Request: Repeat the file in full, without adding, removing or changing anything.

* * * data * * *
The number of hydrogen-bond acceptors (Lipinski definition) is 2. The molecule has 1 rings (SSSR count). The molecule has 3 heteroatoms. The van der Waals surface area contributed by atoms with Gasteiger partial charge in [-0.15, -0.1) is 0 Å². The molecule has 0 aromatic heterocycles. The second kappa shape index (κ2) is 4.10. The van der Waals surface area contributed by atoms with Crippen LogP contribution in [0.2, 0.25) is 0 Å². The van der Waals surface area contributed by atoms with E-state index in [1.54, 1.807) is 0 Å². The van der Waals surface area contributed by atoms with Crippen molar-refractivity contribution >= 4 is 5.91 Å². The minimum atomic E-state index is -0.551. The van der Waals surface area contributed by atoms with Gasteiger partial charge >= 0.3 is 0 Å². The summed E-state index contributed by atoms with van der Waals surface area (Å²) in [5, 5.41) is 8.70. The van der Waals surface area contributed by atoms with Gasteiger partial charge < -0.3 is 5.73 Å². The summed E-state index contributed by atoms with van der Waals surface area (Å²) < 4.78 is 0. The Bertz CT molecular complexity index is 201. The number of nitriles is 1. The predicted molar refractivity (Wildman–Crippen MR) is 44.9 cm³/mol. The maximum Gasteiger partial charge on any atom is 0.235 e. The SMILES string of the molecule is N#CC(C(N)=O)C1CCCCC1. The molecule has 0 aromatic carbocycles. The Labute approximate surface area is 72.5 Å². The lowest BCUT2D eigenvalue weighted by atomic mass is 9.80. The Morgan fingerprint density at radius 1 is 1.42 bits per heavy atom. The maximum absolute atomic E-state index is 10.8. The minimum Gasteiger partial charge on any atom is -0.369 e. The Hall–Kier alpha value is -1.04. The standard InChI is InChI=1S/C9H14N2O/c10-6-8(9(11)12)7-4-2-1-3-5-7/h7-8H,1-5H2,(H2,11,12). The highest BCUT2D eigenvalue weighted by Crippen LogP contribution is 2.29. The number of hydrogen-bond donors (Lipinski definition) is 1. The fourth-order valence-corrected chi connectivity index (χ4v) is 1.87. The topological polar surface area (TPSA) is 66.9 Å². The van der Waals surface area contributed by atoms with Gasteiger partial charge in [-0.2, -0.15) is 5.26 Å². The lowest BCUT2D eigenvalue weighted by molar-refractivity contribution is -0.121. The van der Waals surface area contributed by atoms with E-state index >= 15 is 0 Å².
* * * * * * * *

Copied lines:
The number of hydrogen-bond acceptors (Lipinski definition) is 2. The molecule has 1 rings (SSSR count). The molecule has 3 heteroatoms. The van der Waals surface area contributed by atoms with Gasteiger partial charge in [-0.15, -0.1) is 0 Å². The molecule has 0 aromatic heterocycles. The second kappa shape index (κ2) is 4.10. The van der Waals surface area contributed by atoms with Crippen LogP contribution in [0.2, 0.25) is 0 Å². The van der Waals surface area contributed by atoms with E-state index in [1.54, 1.807) is 0 Å². The van der Waals surface area contributed by atoms with Crippen molar-refractivity contribution >= 4 is 5.91 Å². The minimum atomic E-state index is -0.551. The van der Waals surface area contributed by atoms with Gasteiger partial charge >= 0.3 is 0 Å². The summed E-state index contributed by atoms with van der Waals surface area (Å²) in [5, 5.41) is 8.70. The van der Waals surface area contributed by atoms with Gasteiger partial charge < -0.3 is 5.73 Å². The summed E-state index contributed by atoms with van der Waals surface area (Å²) < 4.78 is 0. The Bertz CT molecular complexity index is 201. The number of nitriles is 1. The predicted molar refractivity (Wildman–Crippen MR) is 44.9 cm³/mol. The maximum Gasteiger partial charge on any atom is 0.235 e. The SMILES string of the molecule is N#CC(C(N)=O)C1CCCCC1. The molecule has 0 aromatic carbocycles. The Labute approximate surface area is 72.5 Å². The lowest BCUT2D eigenvalue weighted by atomic mass is 9.80. The Morgan fingerprint density at radius 1 is 1.42 bits per heavy atom. The maximum absolute atomic E-state index is 10.8. The minimum Gasteiger partial charge on any atom is -0.369 e. The Hall–Kier alpha value is -1.04. The standard InChI is InChI=1S/C9H14N2O/c10-6-8(9(11)12)7-4-2-1-3-5-7/h7-8H,1-5H2,(H2,11,12). The highest BCUT2D eigenvalue weighted by Crippen LogP contribution is 2.29. The number of hydrogen-bond donors (Lipinski definition) is 1. The fourth-order valence-corrected chi connectivity index (χ4v) is 1.87. The topological polar surface area (TPSA) is 66.9 Å². The van der Waals surface area contributed by atoms with Gasteiger partial charge in [-0.2, -0.15) is 5.26 Å². The lowest BCUT2D eigenvalue weighted by molar-refractivity contribution is -0.121. The van der Waals surface area contributed by atoms with E-state index >= 15 is 0 Å².